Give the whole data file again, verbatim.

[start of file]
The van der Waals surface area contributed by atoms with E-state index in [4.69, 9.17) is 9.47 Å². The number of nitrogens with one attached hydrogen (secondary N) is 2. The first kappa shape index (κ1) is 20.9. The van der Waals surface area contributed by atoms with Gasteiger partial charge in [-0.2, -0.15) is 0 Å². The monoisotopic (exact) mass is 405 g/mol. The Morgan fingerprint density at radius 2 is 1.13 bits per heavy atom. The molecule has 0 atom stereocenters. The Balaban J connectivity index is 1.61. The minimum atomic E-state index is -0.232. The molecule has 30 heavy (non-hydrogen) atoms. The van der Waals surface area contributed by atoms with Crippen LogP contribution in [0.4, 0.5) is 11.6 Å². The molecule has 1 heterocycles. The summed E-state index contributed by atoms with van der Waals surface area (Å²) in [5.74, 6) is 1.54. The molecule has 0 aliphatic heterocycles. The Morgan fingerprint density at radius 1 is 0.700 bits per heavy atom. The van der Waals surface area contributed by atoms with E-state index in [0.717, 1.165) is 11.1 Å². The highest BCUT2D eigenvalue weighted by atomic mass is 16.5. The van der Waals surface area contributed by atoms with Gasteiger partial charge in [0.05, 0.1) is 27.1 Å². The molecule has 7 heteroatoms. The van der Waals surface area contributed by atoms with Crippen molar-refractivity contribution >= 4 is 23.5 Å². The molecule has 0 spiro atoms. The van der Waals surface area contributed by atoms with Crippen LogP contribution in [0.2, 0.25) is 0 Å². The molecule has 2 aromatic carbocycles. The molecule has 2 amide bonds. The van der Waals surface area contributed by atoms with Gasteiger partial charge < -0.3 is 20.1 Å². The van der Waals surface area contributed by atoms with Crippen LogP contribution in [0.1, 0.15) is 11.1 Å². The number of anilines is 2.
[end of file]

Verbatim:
The van der Waals surface area contributed by atoms with E-state index in [4.69, 9.17) is 9.47 Å². The number of nitrogens with one attached hydrogen (secondary N) is 2. The first kappa shape index (κ1) is 20.9. The van der Waals surface area contributed by atoms with Gasteiger partial charge in [-0.2, -0.15) is 0 Å². The monoisotopic (exact) mass is 405 g/mol. The Morgan fingerprint density at radius 2 is 1.13 bits per heavy atom. The molecule has 0 atom stereocenters. The Balaban J connectivity index is 1.61. The minimum atomic E-state index is -0.232. The molecule has 30 heavy (non-hydrogen) atoms. The van der Waals surface area contributed by atoms with Crippen LogP contribution in [0.4, 0.5) is 11.6 Å². The molecule has 1 heterocycles. The summed E-state index contributed by atoms with van der Waals surface area (Å²) in [5.74, 6) is 1.54. The molecule has 0 aliphatic heterocycles. The Morgan fingerprint density at radius 1 is 0.700 bits per heavy atom. The van der Waals surface area contributed by atoms with E-state index in [0.717, 1.165) is 11.1 Å². The highest BCUT2D eigenvalue weighted by atomic mass is 16.5. The van der Waals surface area contributed by atoms with Gasteiger partial charge in [0.05, 0.1) is 27.1 Å². The molecule has 7 heteroatoms. The van der Waals surface area contributed by atoms with Crippen molar-refractivity contribution >= 4 is 23.5 Å². The molecule has 0 spiro atoms. The van der Waals surface area contributed by atoms with Crippen LogP contribution in [0.2, 0.25) is 0 Å². The molecule has 2 aromatic carbocycles. The molecule has 2 amide bonds. The van der Waals surface area contributed by atoms with Gasteiger partial charge < -0.3 is 20.1 Å². The van der Waals surface area contributed by atoms with Crippen LogP contribution in [0.1, 0.15) is 11.1 Å². The number of anilines is 2.